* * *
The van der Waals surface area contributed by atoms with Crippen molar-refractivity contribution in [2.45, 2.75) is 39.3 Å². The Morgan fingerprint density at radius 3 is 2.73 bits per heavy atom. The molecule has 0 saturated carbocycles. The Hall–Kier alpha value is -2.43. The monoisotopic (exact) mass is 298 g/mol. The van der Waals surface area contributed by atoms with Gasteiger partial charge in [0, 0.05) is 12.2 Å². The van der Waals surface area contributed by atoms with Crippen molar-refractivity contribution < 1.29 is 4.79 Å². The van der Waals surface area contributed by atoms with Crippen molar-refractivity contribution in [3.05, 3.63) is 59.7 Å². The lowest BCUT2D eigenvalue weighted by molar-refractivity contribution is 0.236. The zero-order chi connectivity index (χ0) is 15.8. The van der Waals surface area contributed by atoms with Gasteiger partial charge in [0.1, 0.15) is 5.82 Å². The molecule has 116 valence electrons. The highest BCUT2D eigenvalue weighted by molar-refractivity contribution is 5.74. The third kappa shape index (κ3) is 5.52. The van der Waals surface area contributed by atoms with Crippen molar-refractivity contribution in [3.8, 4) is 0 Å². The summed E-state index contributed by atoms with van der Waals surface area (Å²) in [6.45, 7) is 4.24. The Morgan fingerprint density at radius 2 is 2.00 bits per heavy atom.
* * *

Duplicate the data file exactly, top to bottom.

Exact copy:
The van der Waals surface area contributed by atoms with Crippen molar-refractivity contribution in [2.45, 2.75) is 39.3 Å². The Morgan fingerprint density at radius 3 is 2.73 bits per heavy atom. The molecule has 0 saturated carbocycles. The Hall–Kier alpha value is -2.43. The monoisotopic (exact) mass is 298 g/mol. The van der Waals surface area contributed by atoms with Gasteiger partial charge in [0, 0.05) is 12.2 Å². The van der Waals surface area contributed by atoms with Crippen molar-refractivity contribution < 1.29 is 4.79 Å². The van der Waals surface area contributed by atoms with Crippen molar-refractivity contribution in [3.05, 3.63) is 59.7 Å². The lowest BCUT2D eigenvalue weighted by molar-refractivity contribution is 0.236. The zero-order chi connectivity index (χ0) is 15.8. The van der Waals surface area contributed by atoms with Gasteiger partial charge in [0.1, 0.15) is 5.82 Å². The molecule has 116 valence electrons. The highest BCUT2D eigenvalue weighted by molar-refractivity contribution is 5.74. The third kappa shape index (κ3) is 5.52. The van der Waals surface area contributed by atoms with Crippen molar-refractivity contribution in [3.8, 4) is 0 Å². The summed E-state index contributed by atoms with van der Waals surface area (Å²) in [6.45, 7) is 4.24. The Morgan fingerprint density at radius 2 is 2.00 bits per heavy atom.